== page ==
Not that the NCC has any apologies about its controversial Cold War role, when it declined to criticize the Soviet invasion of Afghanistan and praised the Sandinistas, while condemning U.S. military actions in Grenada, Libya, Panama and Iraq. The head of the World Council of Churches, Konrad Raiser, congratulated his NCC colleagues in Cleveland for their "prophetic cultural witness" during the Cold War, when they "built bridges to Eastern Europe and challenged McCarthyism."

Raiser especially thanked the NCC for "exposing the complicity of the United States Government in dictatorship and repression" around the world, for "mobilizing against the Contras" in Nicaragua, fighting sanctions against Cuba, advocating Korean reunification, and resisting the "arms race" (i.e. U.S. rearmament). A visiting African prelate also saluted the NCC for its international "prophetic voice" despite "some right wing folks" having called the NCC a "fifth column of the KGB."

The day before Veterans Day, the NCC convened a press conference about an alleged massacre of Korean civilians by U.S. soldiers during the Korean War. Several Koreans told their stories of horror. With television cameras rolling, three U.S. veterans were supposedly going to offer apologies in response. But reporters discovered that only one old soldier had been actually present at No Gun Ri, where the massacre was supposed to have happened. And none of the three expressed any shame about the U.S. Army. An NCC spokesperson quickly ended the event. "Reconciliation can't be achieved in a day," she concluded.

A film to commemorate the NCC's 50 years claimed that the NCC's "dialogue" with the Russian Orthodox Church had precipitated the fall of the Berlin Wall. The accusations of collaboration with communist regimes were dismissed scornfully. As vindication, the film included a clip from a recent Charlie Rose interview with Sixty Minutes producer Don Hewitt. Hewitt laughingly recalled that he had been proud of his 1983 expose of the NCC's Marxist ties until he started receiving congratulatory letters from "every red-neck bishop" in America. (How many red-neck bishops are there?)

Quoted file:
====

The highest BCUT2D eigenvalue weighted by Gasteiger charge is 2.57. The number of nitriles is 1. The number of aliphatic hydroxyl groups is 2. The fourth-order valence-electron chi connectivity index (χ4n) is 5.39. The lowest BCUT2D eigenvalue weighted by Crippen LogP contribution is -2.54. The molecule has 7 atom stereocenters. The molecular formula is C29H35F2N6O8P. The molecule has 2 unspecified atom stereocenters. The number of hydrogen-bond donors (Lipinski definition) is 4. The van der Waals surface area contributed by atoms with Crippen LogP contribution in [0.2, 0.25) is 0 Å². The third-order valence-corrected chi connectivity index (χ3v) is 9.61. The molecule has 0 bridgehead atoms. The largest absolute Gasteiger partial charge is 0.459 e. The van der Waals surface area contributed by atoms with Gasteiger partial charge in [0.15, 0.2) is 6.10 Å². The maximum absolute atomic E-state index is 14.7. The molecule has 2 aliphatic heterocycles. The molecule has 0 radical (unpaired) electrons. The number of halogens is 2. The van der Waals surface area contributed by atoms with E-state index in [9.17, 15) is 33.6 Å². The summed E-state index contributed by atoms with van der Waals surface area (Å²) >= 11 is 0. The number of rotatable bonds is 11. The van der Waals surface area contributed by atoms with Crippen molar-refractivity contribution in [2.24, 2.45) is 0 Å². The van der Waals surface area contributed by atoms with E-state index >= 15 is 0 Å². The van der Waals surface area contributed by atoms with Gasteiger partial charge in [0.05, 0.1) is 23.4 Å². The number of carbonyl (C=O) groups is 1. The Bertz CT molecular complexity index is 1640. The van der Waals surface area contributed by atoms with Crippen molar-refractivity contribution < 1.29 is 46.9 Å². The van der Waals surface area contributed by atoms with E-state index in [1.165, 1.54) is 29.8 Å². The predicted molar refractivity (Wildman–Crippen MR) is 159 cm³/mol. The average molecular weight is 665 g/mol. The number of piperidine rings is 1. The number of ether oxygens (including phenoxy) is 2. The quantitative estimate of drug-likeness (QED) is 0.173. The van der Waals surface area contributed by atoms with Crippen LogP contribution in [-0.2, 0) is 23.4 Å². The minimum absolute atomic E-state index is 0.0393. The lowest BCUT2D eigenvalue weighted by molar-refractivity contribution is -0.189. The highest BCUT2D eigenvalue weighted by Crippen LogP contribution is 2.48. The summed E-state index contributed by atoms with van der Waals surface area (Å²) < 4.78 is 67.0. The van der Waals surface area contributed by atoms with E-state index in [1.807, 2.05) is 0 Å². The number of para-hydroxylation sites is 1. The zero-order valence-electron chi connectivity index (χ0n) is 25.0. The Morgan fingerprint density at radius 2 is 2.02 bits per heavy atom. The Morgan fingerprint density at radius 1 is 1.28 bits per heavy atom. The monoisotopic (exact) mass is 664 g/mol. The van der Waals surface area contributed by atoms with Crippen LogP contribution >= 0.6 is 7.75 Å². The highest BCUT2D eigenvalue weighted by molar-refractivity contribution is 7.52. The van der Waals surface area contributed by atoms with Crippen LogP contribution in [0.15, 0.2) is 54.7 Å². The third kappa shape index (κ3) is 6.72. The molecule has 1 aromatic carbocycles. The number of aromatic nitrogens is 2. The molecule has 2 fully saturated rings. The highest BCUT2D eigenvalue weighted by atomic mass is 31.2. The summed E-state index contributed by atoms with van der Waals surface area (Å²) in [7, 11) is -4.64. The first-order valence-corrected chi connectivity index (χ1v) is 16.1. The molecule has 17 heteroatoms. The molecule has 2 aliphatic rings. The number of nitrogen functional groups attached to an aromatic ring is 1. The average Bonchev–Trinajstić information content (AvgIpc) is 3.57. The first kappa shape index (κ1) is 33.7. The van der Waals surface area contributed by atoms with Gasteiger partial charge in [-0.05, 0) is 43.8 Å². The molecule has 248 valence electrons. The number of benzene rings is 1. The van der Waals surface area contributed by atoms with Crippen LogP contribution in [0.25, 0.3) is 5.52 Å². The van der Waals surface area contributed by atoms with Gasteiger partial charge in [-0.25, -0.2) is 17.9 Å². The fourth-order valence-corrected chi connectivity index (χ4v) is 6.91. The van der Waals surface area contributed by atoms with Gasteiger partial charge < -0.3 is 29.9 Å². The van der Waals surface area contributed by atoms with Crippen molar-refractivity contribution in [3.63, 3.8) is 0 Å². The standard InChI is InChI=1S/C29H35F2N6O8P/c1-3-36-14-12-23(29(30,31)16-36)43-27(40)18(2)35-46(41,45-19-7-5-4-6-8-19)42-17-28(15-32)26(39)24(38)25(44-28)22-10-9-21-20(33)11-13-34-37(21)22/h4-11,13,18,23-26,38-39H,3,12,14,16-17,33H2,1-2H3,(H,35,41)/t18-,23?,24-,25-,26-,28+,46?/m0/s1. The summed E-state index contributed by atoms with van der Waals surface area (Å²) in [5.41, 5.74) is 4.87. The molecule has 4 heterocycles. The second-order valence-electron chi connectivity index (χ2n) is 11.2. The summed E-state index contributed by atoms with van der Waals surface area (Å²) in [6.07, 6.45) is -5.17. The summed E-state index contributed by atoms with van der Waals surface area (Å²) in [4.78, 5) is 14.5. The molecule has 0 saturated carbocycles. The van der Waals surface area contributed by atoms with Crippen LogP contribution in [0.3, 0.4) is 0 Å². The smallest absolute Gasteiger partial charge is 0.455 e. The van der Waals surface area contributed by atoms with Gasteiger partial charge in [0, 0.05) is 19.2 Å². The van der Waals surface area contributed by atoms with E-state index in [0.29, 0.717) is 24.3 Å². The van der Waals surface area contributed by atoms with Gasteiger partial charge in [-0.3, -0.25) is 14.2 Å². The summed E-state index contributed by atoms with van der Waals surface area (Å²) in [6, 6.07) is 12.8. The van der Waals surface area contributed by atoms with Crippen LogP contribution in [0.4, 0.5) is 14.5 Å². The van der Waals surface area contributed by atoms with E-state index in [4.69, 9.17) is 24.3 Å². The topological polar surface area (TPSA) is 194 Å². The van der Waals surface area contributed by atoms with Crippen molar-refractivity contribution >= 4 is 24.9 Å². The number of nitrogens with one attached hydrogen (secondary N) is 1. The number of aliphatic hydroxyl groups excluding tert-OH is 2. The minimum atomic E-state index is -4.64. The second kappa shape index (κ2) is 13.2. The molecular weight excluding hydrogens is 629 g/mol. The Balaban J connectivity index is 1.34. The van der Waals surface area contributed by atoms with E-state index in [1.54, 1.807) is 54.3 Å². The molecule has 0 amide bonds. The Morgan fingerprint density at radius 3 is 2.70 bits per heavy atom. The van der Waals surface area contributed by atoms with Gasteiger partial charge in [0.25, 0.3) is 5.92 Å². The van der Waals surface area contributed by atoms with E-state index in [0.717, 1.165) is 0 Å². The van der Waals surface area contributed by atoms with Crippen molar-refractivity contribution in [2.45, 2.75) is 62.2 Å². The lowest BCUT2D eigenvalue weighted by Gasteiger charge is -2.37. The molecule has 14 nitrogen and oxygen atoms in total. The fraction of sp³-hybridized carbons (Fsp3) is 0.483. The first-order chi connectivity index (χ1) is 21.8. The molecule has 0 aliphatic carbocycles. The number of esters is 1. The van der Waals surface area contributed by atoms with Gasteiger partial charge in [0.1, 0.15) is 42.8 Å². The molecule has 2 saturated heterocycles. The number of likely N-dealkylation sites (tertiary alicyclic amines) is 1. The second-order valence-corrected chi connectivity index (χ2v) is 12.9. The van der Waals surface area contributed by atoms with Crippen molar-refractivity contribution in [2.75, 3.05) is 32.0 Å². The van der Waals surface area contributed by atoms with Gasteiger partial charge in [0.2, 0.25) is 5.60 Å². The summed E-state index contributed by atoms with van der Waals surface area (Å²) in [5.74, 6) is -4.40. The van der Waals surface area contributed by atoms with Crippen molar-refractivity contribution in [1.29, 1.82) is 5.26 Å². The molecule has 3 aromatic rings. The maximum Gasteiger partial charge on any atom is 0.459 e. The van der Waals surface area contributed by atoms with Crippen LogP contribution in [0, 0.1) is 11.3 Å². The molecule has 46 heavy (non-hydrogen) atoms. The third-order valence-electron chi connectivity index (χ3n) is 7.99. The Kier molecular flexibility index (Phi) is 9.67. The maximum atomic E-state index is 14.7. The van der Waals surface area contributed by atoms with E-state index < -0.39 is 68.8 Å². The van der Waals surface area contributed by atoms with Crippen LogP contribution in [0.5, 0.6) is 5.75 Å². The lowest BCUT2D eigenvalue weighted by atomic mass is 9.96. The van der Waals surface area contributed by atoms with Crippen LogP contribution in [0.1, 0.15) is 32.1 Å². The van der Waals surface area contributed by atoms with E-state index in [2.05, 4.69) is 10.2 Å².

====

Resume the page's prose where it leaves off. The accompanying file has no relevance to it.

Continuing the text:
Leftist groups like the NCC miss the Cold War struggles almost as much as right wingers, neither side having found an equally energizing replacement crusade. For the NCC, environmentalism is the leading candidate. Jay Lintner of the NCC's Washington office cited the need for an "international environmental authority" to enact "global regulation of the environment." Lintner also listed universal health care, gun control and campaign finance reform as key issues for the NCC.

None of these topics are likely to re-ignite the old NCC's old activist flames or re-fill its depleted coffers. The NCC's non-relief spending this year totaled about $16 million, which supported 122 employees in New York. To help erase the almost $4 million deficit, the NCC wants an additional $2 million from its member churches and $1.45 million from its relief agency, the more popular and better funded Church World Service. As many as 34 positions at the NCC might be eliminated.

Outgoing NCC General Secretary Joan Brown Campbell tried to justify her deficit spending, arguing that the NCC's heart is "too empathetic" not to be in debt. "You are right that I value courage and imagination more than caution and efficiency...Our deficit is not in dollars but in our failure to see in one another the moral force that needs poverty as we know it and that challenges racism."

Challenging racism was to have been the NCC's chief, post-Cold War crusade. An NCC initiative in 1995 to compel the United Nations to investigate "human rights" abuses in the U.S. based on racism flopped when only China and Sudan gave their support. Far more successful was the NCC campaign that claimed an epidemic of racist-inspired arsons of black churches.

There was never any firm evidence that black churches were more vulnerable to arson than other churches. And we now know that only a small number of arsons at black churches were the work of white supremacists. But burning churches seduced the nation's imagination during the 1996 presidential election year, and the NCC raised over $9.1 million in cash for its Burned Churches Fund.